“The SABC has made R330m in profits after taxes, and we will be paying off the government guaranteed loan at the end of September,” she said.
Mokhobo said the partial financial freedom would not translate into careless spending, but would be invested in turnaround strategies, including the training of staff in its finance department.
She said an audit had found that financial instability within the SABC had resulted in skilled financial department employees vacating crucial posts.
For the 2012/2013 financial year, the SABC received a disclaimer of opinion — the worst audit opinion — from auditor-general Terence Nombembe. A disclaimer is issued if the AG cannot form an opinion and thus declines to present an opinion on an entity’s financial statements.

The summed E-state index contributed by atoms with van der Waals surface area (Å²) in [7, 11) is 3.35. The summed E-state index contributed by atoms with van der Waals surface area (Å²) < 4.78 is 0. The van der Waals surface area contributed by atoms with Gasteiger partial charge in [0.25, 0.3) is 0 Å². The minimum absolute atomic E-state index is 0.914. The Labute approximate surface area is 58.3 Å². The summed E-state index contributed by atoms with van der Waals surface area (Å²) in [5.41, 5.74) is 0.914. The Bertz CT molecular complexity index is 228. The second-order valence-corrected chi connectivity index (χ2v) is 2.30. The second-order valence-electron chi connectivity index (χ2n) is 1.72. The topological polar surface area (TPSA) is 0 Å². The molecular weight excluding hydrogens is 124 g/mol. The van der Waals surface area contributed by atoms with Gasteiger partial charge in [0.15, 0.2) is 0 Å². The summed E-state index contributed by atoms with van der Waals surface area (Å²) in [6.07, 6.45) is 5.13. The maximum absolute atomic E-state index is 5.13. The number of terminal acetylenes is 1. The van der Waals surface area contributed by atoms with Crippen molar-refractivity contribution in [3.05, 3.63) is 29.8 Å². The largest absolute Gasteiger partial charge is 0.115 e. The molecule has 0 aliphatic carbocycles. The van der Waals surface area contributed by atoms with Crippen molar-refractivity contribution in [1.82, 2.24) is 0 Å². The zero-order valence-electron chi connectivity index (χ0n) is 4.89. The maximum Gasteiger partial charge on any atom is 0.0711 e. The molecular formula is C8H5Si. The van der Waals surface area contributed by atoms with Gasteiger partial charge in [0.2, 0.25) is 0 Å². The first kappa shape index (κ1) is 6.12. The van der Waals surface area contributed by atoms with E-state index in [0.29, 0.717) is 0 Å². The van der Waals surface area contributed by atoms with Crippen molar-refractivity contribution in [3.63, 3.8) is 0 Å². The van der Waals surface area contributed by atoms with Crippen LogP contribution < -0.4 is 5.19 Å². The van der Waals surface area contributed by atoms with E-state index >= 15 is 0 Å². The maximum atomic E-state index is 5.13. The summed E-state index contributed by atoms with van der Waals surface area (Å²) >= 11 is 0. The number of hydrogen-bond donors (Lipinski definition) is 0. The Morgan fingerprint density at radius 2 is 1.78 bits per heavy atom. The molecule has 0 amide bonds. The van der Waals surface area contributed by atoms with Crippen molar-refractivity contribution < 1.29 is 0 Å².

In the SABC’s annual report, tabled in parliament on Tuesday, Nombembe cited financial mismanagement and inadequate controls as reasons for the disclaimer.
In his audit report, he found, among other things, that the SABC had spent more than R1,5bn for which it was not able to provide corresponding documentation to show what the money was used for.
The SABC had also failed to adhere to the laws governing taxpayers’ money. “Irregular expenditure to the amount of R106,3m was incurred, as proper tender processes had not been followed,” said Nombembe. It also emerged that the broadcaster had procured goods and services through unfair and untransparent means.
Dismissing media reports that the SABC faced financial ruin, Mokhobo said its major flaw was a financial reporting system which vastly differed with that used by the AG. “The hybrid system that we were sitting with in reporting our finances was different to what the AG had, creating the confusion,” she said.
“When the AG assisted us, we found that his system was much wider and deeper and was not what we had previously used.” — Sapa